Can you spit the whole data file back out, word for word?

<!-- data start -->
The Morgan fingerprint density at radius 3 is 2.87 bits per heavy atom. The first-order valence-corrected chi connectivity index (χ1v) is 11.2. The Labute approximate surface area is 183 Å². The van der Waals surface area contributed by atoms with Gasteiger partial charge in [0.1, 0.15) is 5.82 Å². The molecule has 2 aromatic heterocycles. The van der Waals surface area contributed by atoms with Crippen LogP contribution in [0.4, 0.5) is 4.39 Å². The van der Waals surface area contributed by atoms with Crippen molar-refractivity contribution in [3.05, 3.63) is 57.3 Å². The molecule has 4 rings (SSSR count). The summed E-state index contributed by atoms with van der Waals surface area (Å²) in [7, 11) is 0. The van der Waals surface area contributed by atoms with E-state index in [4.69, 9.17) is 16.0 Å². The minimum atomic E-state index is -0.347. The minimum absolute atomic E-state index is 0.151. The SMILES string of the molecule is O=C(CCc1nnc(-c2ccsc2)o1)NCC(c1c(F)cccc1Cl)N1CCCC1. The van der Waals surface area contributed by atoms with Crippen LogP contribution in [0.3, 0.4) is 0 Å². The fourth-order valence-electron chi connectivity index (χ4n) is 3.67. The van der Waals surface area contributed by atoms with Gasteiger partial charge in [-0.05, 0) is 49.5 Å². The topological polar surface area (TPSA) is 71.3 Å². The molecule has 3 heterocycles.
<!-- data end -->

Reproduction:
The Morgan fingerprint density at radius 3 is 2.87 bits per heavy atom. The first-order valence-corrected chi connectivity index (χ1v) is 11.2. The Labute approximate surface area is 183 Å². The van der Waals surface area contributed by atoms with Gasteiger partial charge in [0.1, 0.15) is 5.82 Å². The molecule has 2 aromatic heterocycles. The van der Waals surface area contributed by atoms with Crippen LogP contribution in [0.4, 0.5) is 4.39 Å². The van der Waals surface area contributed by atoms with Crippen molar-refractivity contribution in [3.05, 3.63) is 57.3 Å². The molecule has 4 rings (SSSR count). The summed E-state index contributed by atoms with van der Waals surface area (Å²) in [7, 11) is 0. The van der Waals surface area contributed by atoms with E-state index in [4.69, 9.17) is 16.0 Å². The minimum atomic E-state index is -0.347. The minimum absolute atomic E-state index is 0.151. The SMILES string of the molecule is O=C(CCc1nnc(-c2ccsc2)o1)NCC(c1c(F)cccc1Cl)N1CCCC1. The van der Waals surface area contributed by atoms with Crippen LogP contribution in [0.3, 0.4) is 0 Å². The fourth-order valence-electron chi connectivity index (χ4n) is 3.67. The van der Waals surface area contributed by atoms with Gasteiger partial charge in [-0.05, 0) is 49.5 Å². The topological polar surface area (TPSA) is 71.3 Å². The molecule has 3 heterocycles.